But not everyone likes to take shortcuts, or even sees them as making sense. The choice to mulligan is an obvious engagement in chance. If you're thinking of a mulligan because you need "just one more land" for your deck to start doing its thing it's natural to want to take a peek at your first draw to see if there really isn't a problem. Unfortunately the real problem isn't "wanting to see if you can save time," it's that taking a look at the top of your deck (when you're not otherwise allowed to do so) is a pretty serious violation in the land of judges and rules enforcement.
Similarly, when you go to find something buried deep in your deck while allowing your opponents to continue doing their things is it fair to change what you're picking based on what has happened while you're searching? If you're thinking of "I'll just say that the effect happens at the end of the turn right before mine." consider if one of your opponents could change the circumstances and prevent your ability from being able to happen at all.
Taking the High Road
The road to ruin can be paved with good intentions—not annoying your fellow friends and players—but ultimately lead to some serious disagreements with those not on board with your circumvented rules. Like many things in Magic, everyone can have a slightly different take on the seemingly same concept.
But there is one way we can all agree to learn to play by: the tried and true actual rules of Magic. Taking shortcuts, making fuzzy actions, discussing how the play can go down instead of trying to just play it out, and all of the other ways we work just outside of the rules can be set aside for the good of the group.
I recently spent several days at Grand Prix–DC and played a lot of Magic with a lot of very different players. From the most laid back and aloof of players employing every shortcut I've seen (and a few new ones) to players amped up from the main event working the mental angles and playing perfectly by the book, I adjusted and moved the level of "rules enforcement" to suit whatever everyone felt most comfortable playing.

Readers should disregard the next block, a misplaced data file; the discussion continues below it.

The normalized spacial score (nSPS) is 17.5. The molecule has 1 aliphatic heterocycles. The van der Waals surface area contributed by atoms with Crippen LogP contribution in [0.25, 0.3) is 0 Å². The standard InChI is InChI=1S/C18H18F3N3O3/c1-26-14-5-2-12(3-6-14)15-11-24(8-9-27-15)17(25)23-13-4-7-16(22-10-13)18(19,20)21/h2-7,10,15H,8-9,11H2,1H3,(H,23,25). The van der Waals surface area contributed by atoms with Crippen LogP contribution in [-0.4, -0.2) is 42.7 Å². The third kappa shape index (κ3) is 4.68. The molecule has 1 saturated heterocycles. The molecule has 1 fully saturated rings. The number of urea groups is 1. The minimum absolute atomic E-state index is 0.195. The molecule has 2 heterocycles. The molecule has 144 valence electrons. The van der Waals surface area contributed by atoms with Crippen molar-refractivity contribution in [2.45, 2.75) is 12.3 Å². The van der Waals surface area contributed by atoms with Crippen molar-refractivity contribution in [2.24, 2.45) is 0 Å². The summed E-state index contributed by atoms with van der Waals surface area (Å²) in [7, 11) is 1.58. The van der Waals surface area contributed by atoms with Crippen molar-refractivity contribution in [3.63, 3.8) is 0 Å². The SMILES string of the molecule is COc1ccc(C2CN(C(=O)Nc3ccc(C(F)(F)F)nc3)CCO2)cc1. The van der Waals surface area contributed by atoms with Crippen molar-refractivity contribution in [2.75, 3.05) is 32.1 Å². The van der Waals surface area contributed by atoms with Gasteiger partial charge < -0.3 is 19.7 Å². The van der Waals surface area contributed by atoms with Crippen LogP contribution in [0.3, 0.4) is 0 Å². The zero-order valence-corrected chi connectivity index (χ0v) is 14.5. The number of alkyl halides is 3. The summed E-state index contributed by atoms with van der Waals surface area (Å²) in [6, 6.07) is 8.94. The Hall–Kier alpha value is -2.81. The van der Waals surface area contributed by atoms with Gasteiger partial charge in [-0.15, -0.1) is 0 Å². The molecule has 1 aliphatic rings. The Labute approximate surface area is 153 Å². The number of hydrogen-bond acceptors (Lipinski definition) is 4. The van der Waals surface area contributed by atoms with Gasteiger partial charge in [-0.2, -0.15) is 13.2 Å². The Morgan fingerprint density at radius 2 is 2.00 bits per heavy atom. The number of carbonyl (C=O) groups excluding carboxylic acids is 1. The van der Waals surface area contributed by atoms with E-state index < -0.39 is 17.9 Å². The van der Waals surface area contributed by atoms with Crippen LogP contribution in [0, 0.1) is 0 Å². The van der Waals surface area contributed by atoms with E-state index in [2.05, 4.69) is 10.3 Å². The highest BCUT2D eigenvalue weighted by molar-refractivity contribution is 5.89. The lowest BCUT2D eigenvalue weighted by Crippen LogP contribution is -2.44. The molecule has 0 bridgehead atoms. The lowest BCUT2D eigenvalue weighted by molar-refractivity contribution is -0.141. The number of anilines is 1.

That said, by and far, most games were played at the tighter level of rules than the looser. It seems natural, fair, and logical to play where everyone already knows what should be happening and can reasonably expect it will happen that way. There are times and places for shortcuts but those are fewer and further apart than may appear if you've only played with the same few friends who all buy into the same shortcuts as you.
So I challenge all of you to take a step forward: be the first to turn the rules dial closer to the Magic you'll find automatically enforced on Magic Online. With Archenemy, Planechase, and a bevy of other variants and formats to play together—it can only help everyone to make the potentially most important part of the game clear: we're all playing by the same rules.
So, what shortcuts do you take (or have seen taken)? What rules fudges have you seen? How do you see the rules? I'm all ears for the ways, means, and fears you have regarding the rules: show us all in the forums!
Bonus Casual Super Fun Time Work Period
It's still the Summer of Multiplayer and I'm really thrilled with how well the Archenemy Release Event my store had held played out. While I had a previous family engagement keeping me from spending the entire day challenging the superpowers that be, I did manage to catch the palpable excitement and joy of so many players rising to becomes heroes—and falling to become delightful villains.
I pointed out last week that the Magic Community Labs was open for all to show off their ways and means of slinging cardboard and having fun with fellow players. I want to continue to encourage all of you who have these epic ways to play Magic to jump into the mix and spell it out for the rest of us.
To break it down a little, here are the super simple steps you'll need to take:
- Click 'Join Group' on the left-hand sidebar (you first need to create an account if you aren't already a part of the Wizards Community).
- Head to the wiki or forum to break down and explain what you're showing off.
And that pretty much covers it! While I'm tempted to dive in and make a suggestion or two of my own, this is your time to shine—I already have a prominent place to show off interesting new ways to play; make this summer's Magic Community Labs yours.
See you next week!